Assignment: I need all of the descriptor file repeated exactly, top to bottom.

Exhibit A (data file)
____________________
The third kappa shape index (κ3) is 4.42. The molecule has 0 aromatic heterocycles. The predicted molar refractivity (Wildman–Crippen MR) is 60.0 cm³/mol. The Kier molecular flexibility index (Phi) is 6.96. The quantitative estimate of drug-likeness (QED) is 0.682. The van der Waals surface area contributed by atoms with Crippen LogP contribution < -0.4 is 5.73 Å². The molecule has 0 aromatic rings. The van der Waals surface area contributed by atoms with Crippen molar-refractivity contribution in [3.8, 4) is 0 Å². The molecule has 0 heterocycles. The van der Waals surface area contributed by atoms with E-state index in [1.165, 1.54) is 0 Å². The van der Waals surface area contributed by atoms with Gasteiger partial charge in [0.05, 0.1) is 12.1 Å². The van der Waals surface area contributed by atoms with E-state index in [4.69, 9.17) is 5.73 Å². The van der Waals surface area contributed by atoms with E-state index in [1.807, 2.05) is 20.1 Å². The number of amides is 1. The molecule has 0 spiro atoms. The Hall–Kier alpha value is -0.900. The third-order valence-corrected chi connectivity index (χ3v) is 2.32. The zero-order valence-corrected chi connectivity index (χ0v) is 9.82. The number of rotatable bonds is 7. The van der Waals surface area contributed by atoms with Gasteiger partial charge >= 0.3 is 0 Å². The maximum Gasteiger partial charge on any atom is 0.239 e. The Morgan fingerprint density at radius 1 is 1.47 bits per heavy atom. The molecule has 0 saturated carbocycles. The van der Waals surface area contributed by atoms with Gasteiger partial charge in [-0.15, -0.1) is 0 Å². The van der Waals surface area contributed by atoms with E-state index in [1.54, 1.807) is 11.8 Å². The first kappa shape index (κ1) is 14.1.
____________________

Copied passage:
The third kappa shape index (κ3) is 4.42. The molecule has 0 aromatic heterocycles. The predicted molar refractivity (Wildman–Crippen MR) is 60.0 cm³/mol. The Kier molecular flexibility index (Phi) is 6.96. The quantitative estimate of drug-likeness (QED) is 0.682. The van der Waals surface area contributed by atoms with Crippen LogP contribution < -0.4 is 5.73 Å². The molecule has 0 aromatic rings. The van der Waals surface area contributed by atoms with Crippen molar-refractivity contribution in [3.8, 4) is 0 Å². The molecule has 0 heterocycles. The van der Waals surface area contributed by atoms with E-state index in [1.165, 1.54) is 0 Å². The van der Waals surface area contributed by atoms with Gasteiger partial charge in [0.05, 0.1) is 12.1 Å². The van der Waals surface area contributed by atoms with E-state index in [4.69, 9.17) is 5.73 Å². The van der Waals surface area contributed by atoms with E-state index in [1.807, 2.05) is 20.1 Å². The number of amides is 1. The molecule has 0 spiro atoms. The Hall–Kier alpha value is -0.900. The third-order valence-corrected chi connectivity index (χ3v) is 2.32. The zero-order valence-corrected chi connectivity index (χ0v) is 9.82. The number of rotatable bonds is 7. The van der Waals surface area contributed by atoms with Gasteiger partial charge >= 0.3 is 0 Å². The maximum Gasteiger partial charge on any atom is 0.239 e. The Morgan fingerprint density at radius 1 is 1.47 bits per heavy atom. The molecule has 0 saturated carbocycles. The van der Waals surface area contributed by atoms with Gasteiger partial charge in [-0.15, -0.1) is 0 Å². The van der Waals surface area contributed by atoms with E-state index in [1.54, 1.807) is 11.8 Å². The first kappa shape index (κ1) is 14.1.